To cover up this impossibility, the king forces her to play the role of a lost Silver princess and betroths her to one of his own sons. As Mare is drawn further into the Silver world, she risks everything and uses her new position to help the Scarlet Guard—a growing Red rebellion—even as her heart tugs her in an impossible direction. One wrong move can lead to her death, but in the dangerous game she plays, the only certainty is betrayal.

Synopsis credited to

The concept for this book was good. I've read a lot of reviews that compare this book to The Red Rising, which I can't say I read. Other reviews claim this is the holy grail of everything fantasy and sci-if related. This is going to be a spoiler free review, so do your thing readers and read on.

Let's start with the characters. Mare is a good main character. She's not overpowered and she's not a complete snob either. Cal and Maven were okay. To me, they felt sort of the same and I didn't really prefer either of them. They gained more individual personality later on though, and a warning, there was a love triangle. It's not the type of love triangle that makes you feel like pulling out your hair though.

Was this book focused more on romance or the rebellion? A little bit of both, I think. I didn't really get into the romance and I didn't really care who Mare ended up with. Of course, the ending mixed things up a bit and even if you don't like this book in the beginning, read the ending, because you might be surprised. I was impartial towards the character, but I can see why the ending was massively shocking to those committed readers, if you are one.

What was really cool in the book was the sibling relationships between the characters. There was an older sibling overshadowing a younger one. There was also a younger sibling exceeding an older one. Relationships with other characters more relatable and interesting. I really love when authors put in different types of relationships because a reader can usually connect with at least one.

Now, what about the plot? It was good, but not as good as the hype made it out to be. It revolves around Mare's life as a lost silver princess. It's her struggle to live in the palace even as she worries about her family. She also has a hand in the Scarlet Guard, which I felt could have been written a little better. I didn't get a sense of mystery, darkness or interest in them. They were just a rebellion like the one seen in different books. There's nothing that different that made them that interesting.

Before I end this review, I'd like to make one comparison to another book that's not Red Rising, but to Legend, by Marie Lu. There's actually quite a few similarities. There's a rebellion and a girl who doesn't know who she really wants to help. There's two love interest (eventually). The ending also has its similarities, which I won't really go into.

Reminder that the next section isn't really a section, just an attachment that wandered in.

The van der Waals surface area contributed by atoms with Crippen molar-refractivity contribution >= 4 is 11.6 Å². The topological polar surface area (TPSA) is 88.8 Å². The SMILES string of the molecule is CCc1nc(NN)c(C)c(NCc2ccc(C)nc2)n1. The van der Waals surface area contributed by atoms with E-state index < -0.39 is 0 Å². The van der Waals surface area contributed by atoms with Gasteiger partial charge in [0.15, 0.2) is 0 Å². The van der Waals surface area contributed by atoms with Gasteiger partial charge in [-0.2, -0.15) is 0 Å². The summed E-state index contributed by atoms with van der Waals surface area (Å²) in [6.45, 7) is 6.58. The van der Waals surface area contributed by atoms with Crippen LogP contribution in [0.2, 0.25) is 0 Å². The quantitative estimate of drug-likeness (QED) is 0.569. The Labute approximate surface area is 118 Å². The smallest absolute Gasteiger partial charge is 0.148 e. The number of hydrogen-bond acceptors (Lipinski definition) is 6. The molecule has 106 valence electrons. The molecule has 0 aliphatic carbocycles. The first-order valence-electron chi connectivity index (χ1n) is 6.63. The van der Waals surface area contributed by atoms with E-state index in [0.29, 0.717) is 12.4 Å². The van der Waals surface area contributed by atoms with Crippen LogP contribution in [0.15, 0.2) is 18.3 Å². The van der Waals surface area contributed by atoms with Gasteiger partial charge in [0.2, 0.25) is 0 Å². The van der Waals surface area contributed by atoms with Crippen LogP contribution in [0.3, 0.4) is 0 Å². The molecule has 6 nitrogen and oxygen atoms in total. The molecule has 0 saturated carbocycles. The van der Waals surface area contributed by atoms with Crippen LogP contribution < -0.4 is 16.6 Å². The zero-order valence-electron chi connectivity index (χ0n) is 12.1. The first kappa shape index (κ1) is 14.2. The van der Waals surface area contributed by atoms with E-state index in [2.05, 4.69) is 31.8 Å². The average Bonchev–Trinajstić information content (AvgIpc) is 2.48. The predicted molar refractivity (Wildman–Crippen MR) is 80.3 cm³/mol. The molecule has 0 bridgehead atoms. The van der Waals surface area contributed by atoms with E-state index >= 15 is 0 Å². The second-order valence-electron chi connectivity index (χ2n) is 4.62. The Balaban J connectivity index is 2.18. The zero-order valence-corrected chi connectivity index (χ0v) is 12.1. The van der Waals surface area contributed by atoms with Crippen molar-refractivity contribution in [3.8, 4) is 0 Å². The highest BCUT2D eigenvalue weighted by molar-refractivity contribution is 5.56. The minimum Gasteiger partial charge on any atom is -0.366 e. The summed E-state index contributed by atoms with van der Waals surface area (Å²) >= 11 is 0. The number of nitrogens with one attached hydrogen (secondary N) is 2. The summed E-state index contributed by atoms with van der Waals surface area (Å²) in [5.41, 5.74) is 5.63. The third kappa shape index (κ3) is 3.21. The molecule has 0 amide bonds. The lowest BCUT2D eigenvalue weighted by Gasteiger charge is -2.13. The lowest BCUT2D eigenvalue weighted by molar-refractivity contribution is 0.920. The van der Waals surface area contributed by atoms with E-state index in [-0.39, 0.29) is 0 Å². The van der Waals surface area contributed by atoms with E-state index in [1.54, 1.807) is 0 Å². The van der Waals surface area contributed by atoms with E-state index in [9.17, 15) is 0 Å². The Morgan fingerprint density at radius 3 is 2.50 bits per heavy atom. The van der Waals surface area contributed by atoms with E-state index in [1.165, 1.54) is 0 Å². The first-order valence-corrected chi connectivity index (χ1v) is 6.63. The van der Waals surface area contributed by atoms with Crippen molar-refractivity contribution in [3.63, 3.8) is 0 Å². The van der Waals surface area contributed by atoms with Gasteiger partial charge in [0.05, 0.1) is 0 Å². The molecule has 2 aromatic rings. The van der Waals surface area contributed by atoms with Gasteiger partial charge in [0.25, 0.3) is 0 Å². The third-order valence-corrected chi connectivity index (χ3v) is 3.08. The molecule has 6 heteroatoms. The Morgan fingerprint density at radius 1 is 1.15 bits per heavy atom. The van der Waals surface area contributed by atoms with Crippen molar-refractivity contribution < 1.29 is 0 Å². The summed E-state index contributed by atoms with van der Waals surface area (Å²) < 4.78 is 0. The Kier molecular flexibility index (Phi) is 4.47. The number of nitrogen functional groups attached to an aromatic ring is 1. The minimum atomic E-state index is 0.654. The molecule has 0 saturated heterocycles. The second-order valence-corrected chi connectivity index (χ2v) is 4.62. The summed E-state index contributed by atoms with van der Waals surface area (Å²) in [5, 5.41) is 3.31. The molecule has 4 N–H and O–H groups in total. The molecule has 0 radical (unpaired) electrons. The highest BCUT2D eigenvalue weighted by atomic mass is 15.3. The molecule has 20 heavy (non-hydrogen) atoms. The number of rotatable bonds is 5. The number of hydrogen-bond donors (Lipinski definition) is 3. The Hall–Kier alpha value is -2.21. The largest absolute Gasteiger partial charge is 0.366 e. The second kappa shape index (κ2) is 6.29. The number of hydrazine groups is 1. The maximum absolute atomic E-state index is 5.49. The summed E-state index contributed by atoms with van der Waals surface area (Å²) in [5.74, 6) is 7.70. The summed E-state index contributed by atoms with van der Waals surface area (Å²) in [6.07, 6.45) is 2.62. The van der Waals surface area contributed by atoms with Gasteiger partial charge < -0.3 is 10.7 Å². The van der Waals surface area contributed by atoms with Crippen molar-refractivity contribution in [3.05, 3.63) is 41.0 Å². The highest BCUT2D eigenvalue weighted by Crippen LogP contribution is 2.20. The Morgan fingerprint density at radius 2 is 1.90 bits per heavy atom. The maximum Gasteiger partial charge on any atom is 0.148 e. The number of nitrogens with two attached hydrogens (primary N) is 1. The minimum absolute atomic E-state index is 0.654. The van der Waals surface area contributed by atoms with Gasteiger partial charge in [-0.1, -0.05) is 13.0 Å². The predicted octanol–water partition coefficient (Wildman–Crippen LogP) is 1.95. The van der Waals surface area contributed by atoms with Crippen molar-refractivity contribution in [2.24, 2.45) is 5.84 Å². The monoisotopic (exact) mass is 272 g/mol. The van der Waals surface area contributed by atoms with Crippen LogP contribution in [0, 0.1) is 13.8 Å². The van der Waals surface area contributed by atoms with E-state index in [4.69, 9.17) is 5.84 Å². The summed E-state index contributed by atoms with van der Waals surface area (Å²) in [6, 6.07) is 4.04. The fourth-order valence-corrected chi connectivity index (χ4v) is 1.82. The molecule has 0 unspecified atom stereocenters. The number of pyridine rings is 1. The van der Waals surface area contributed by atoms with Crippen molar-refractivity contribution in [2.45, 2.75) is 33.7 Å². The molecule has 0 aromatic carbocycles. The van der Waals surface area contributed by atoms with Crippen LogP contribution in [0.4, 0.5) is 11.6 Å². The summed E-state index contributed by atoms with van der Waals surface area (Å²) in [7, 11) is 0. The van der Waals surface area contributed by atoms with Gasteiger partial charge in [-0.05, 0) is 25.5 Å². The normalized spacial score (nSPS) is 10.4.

Overall, I would give this book a 9 out of 10. You should give this book a check out if you ever find yourself without something to read. JC, have you read this?

Thanks for reading!

Tuesday, August 18, 2015

The Awakening of Ren Crown by Anne Zoelle

Florence Crown was a normal seventeen-year-old girl quietly navigating her senior year in the shadow of her popular twin, then came magic, and devastation.

Taken to another layer of the world where magic reigns supreme, transportation is instantaneous, mages transcend death, and creatures perform their own enchantments, Ren is locked away--a secret inside a secret world.

Possessing a rare form of art and creation magic, Ren breaks free and illegally haunts the libraries and laboratories of the prestigious Excelsine University, where every crevice of the mountain campus is filled with extraordinary magic, and where anything within the realm of imagination is possible--including overturning death.

Determined to reverse what happened the night her world transformed, and surrounded by brilliant magic users who could help--or enslave--her, Ren becomes part of an elite group of unconventional students who delight in skating the edge of the forbidden.

But caught up in a painted universe of layers, hidden agendas, and factions on the brink of war, Ren has to discover just how far she can bend reality before she breaks--and annihilates every layer of the world around her.

Overall Review:
Wowowowow. Seriously, wow. When I first looked at the book, I honestly wasn’t expecting much since it was listed as a free book in the “Featured” category of iBooks (I still had to pay for it, so I’m not really sure what’s going on there . . . I guess the author changed the price and the iBooks people didn’t notice?).
A lot of the free books that I’ve read have had decent but very clichéd storylines, horrible grammar, and irritating and/or holier-than-thou characters who knew everything and could do no wrong (okay, maybe there aren’t a ton of those characters, but I just read a book with one, and it’s still annoying me). Some of them were okay, so I tried to keep an open mind, but I know I definitely wasn’t expecting the amazingness that was this book.